Teaching morally and teaching morality are understood as mutually dependent processes necessary for providing moral education, or the communication of messages and lessons on what is right, good and virtuous in a student’s character. This comprehensive and contextualized volume offers anecdotes and experiences on how an elementary schoolteacher envisions, enacts, and reflects on the ethical teaching and learning of her students. By employing a personally developed form of moral education that is not defined by any particular philosophical or theoretical orientation, this volume relates that classroom-based moral education can, therefore, be conceived of and promoted as moral agency.
Accentuated by the teacher’s voice to offer the experience of being in the classroom, this volume enables others to transfer relevant practices to their own teaching contexts.
Foreword Elizabeth Campbell 1. Spending the Year: A Micro-Ethnographic Study 2. The Shoulders I Stand On: Theoretical Framework 3. Situating Terry’s Practices: School Context and Personal Ideology 4. Teaching Morally: Practices That Are Good and Right 5. Teaching Morality: Practices That Are Overtly Instructive 6. Moral Agency: The Science and Art of Moral Education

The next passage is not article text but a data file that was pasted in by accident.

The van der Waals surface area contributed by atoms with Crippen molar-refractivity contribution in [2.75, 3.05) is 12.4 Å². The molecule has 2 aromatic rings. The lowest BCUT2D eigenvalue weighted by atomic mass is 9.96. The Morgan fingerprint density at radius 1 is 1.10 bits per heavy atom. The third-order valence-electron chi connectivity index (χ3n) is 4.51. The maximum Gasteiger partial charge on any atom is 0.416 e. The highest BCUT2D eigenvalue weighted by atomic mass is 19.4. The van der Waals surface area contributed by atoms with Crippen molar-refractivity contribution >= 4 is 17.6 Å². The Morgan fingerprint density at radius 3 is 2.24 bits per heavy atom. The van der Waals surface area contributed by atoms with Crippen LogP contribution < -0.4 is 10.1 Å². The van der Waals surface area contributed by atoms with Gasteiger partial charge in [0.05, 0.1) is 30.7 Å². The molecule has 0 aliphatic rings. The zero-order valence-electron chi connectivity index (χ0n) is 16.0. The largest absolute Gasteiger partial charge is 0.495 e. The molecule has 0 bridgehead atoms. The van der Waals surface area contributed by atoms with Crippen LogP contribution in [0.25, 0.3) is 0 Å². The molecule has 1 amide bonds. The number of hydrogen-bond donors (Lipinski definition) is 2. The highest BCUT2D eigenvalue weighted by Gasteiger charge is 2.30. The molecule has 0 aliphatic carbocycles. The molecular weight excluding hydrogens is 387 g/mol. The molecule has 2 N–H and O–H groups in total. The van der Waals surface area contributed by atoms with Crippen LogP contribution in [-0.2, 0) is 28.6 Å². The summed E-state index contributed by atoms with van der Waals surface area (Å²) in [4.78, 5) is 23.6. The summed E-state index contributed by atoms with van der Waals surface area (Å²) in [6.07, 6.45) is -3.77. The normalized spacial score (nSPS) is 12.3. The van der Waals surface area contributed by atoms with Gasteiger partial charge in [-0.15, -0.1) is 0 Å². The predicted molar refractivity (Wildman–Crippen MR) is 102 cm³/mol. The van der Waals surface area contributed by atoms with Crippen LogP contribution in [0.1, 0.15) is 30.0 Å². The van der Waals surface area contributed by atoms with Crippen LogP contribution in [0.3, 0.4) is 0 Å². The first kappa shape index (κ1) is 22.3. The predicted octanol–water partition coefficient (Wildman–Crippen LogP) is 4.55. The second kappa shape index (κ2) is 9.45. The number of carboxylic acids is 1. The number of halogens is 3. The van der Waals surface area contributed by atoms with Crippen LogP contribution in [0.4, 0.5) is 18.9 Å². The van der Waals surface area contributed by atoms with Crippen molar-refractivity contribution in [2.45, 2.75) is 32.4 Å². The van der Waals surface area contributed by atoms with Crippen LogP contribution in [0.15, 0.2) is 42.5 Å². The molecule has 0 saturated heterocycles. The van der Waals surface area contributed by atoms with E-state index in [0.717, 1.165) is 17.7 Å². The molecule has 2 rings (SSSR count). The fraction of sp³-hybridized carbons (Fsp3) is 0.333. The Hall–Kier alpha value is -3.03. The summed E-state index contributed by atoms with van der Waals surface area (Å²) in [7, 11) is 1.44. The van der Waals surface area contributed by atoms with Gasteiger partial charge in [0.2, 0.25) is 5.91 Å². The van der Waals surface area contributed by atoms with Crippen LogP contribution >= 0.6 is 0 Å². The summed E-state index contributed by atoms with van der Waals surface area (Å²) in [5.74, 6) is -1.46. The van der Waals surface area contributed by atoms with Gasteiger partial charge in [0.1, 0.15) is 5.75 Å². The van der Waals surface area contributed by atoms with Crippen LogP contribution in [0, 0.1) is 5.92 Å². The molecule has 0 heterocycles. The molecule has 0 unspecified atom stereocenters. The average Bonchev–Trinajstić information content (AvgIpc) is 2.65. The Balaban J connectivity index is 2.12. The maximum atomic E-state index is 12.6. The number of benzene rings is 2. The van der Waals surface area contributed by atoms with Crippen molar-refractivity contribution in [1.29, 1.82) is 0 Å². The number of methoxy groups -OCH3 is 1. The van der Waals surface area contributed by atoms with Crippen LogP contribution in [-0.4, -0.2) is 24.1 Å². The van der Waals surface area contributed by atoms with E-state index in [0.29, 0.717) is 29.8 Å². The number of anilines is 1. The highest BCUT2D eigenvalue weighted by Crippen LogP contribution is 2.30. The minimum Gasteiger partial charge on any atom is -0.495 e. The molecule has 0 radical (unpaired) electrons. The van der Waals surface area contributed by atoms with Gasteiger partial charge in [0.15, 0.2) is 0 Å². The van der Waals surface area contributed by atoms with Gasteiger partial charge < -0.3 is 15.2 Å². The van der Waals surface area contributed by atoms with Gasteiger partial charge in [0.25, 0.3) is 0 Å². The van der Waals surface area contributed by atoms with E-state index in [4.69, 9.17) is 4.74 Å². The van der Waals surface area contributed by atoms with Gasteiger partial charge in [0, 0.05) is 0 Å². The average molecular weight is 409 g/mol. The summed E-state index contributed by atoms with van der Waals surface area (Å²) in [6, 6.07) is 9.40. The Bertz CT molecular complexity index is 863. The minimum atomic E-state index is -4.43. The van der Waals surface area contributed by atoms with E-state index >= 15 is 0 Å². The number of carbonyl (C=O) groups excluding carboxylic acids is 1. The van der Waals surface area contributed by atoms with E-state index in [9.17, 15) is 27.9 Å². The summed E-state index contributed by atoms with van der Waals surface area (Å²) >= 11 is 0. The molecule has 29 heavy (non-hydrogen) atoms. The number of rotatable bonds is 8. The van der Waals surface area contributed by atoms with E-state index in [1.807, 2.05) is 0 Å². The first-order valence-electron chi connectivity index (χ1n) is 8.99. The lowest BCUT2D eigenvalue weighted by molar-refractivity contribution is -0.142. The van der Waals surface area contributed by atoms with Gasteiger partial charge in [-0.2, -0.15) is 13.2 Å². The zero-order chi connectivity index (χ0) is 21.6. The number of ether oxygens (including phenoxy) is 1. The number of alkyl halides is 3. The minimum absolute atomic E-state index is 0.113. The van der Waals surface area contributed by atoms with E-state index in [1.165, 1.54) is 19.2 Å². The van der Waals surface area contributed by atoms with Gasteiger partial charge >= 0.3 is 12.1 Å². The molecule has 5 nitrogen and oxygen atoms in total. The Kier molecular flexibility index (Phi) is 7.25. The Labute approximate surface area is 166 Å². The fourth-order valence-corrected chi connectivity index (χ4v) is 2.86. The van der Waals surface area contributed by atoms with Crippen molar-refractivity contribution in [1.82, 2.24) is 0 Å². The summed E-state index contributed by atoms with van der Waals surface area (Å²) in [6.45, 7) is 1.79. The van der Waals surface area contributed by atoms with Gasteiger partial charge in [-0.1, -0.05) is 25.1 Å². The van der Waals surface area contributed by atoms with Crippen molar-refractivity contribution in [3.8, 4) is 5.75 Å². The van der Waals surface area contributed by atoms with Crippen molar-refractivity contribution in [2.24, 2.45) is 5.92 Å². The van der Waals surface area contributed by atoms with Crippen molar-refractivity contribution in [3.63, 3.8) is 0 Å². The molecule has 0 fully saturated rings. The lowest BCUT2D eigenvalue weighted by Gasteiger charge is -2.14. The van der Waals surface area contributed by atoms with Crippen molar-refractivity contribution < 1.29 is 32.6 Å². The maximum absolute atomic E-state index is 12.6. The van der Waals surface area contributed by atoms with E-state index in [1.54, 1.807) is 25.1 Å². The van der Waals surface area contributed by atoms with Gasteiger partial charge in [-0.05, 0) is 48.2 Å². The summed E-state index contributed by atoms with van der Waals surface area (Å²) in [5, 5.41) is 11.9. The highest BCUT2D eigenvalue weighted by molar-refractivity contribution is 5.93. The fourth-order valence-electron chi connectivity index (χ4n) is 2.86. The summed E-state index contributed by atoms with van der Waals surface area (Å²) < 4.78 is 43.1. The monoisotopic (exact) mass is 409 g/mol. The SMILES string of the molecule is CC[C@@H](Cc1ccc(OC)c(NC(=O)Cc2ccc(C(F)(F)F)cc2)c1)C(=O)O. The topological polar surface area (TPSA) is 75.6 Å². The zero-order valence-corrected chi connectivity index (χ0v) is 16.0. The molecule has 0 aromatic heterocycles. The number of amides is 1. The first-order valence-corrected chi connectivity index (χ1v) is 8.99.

The Routledge Research in Teacher Education series presents the latest research on Teacher Education and also provides a forum to discuss the latest practices and challenges in the field.
Please send inquiries or proposals for this series to one of the following:
Will Bateman: [email protected] – Editor, UK and Rest of World
Elsbeth Wright: [email protected] – Editor, North & South America
Vilija Stephens: [email protected] – Editor, Australia & New Zealand
Katie Peace: [email protected] – Publisher, Asia